Have you ever noticed how much easier it is to communicate with someone if you share their views and values? When designing your external communication strategies, make sure that you assess your user personas carefully, and think about the different preferences that each segment has. This means looking at your shareholders, partners, consumers (and more), and finding points you can resonate with them over. For instance, shareholders and customers alike may appreciate a brand more if its external communications efforts include regular updates on a CSR initiative.

2. Know the value of repetition

In the world of external communications, it’s important to find a good balance between sharing unique ideas and repeating your key messages. Sometimes, effective communication is all about explaining the same things in different ways, so that you can make your brand information accessible to a wider group of people. Repeating certain aspects of your brand identity in your marketing campaigns, events, and conversations with shareholders helps to give you a level of credibility that’s crucial for long-term success.

External Communications

3. Listen and respond

An important thing to remember about communication is that it’s a two-way street. In other words, when you’re trying to connect with your audience, you shouldn’t just be shouting things at them, or flooding them with marketing materials. Instead, you should be actively listening to what your external network wants from you and responding in kind. Use social media to answer your customer questions and get them involved in the growth of your brand. Host Q&A sessions alongside your presentations for marketers and shareholders. The more you listen, the easier it is to gather useful information about your company.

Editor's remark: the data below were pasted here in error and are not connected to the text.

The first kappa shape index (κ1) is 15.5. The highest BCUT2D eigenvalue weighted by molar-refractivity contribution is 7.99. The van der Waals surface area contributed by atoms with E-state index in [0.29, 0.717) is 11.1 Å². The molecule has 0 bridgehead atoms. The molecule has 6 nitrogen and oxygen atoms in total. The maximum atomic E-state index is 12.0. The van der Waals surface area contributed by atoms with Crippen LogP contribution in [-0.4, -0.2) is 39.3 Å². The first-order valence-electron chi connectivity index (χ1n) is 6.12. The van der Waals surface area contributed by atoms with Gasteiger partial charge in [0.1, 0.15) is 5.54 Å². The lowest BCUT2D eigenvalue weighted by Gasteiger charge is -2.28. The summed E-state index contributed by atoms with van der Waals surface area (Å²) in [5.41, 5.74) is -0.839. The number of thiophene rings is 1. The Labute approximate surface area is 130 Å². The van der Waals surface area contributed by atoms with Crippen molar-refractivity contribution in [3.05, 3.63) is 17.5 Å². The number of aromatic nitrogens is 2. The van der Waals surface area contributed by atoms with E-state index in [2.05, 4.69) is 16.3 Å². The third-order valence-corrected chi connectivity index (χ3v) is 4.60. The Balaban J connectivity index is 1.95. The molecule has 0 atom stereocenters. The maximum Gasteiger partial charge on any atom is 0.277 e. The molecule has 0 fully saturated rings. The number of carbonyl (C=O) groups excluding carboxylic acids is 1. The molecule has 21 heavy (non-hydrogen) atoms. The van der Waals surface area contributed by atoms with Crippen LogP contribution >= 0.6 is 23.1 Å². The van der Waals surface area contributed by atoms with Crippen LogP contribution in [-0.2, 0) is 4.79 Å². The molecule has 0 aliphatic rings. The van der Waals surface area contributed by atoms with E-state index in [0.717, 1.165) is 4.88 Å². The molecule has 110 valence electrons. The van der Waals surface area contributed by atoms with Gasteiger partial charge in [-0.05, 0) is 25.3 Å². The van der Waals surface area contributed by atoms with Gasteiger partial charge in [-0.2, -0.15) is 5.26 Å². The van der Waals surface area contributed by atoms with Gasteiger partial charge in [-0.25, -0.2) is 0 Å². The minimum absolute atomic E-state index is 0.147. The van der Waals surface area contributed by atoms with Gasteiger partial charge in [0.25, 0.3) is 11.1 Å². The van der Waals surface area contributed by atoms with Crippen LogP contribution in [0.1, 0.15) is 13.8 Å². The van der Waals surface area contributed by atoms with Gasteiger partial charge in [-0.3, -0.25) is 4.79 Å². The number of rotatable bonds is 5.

4. Have a unique voice

External communications are an important part of your branding strategy. As such, they’re a good way for you to show off your unique tone-of-voice and personality. Remember, your external community is looking for reasons to connect with you. Whether it’s an investor wondering where to put their money, or a customer, you need to make sure that you’re having the right impact. Don’t just copy what your competitors are doing. Analyse what’s already available within your market and find a way to make your communications as compelling and engaging as possible. Make your in-person presentations interactive with VR and AR technology. Serve your customers with social media support. Appeal to partners with samples of your products and immersive presentations. Make communication an experience.

5. Remember video

Finally, remember the power of video for your external communications campaigns. Video is a great way to share content with your audience while enhancing your company reputation. Additionally, videos can play a vital role in delivering personalised and speedy responses to PR issues, or when you need to build the trust of stakeholders.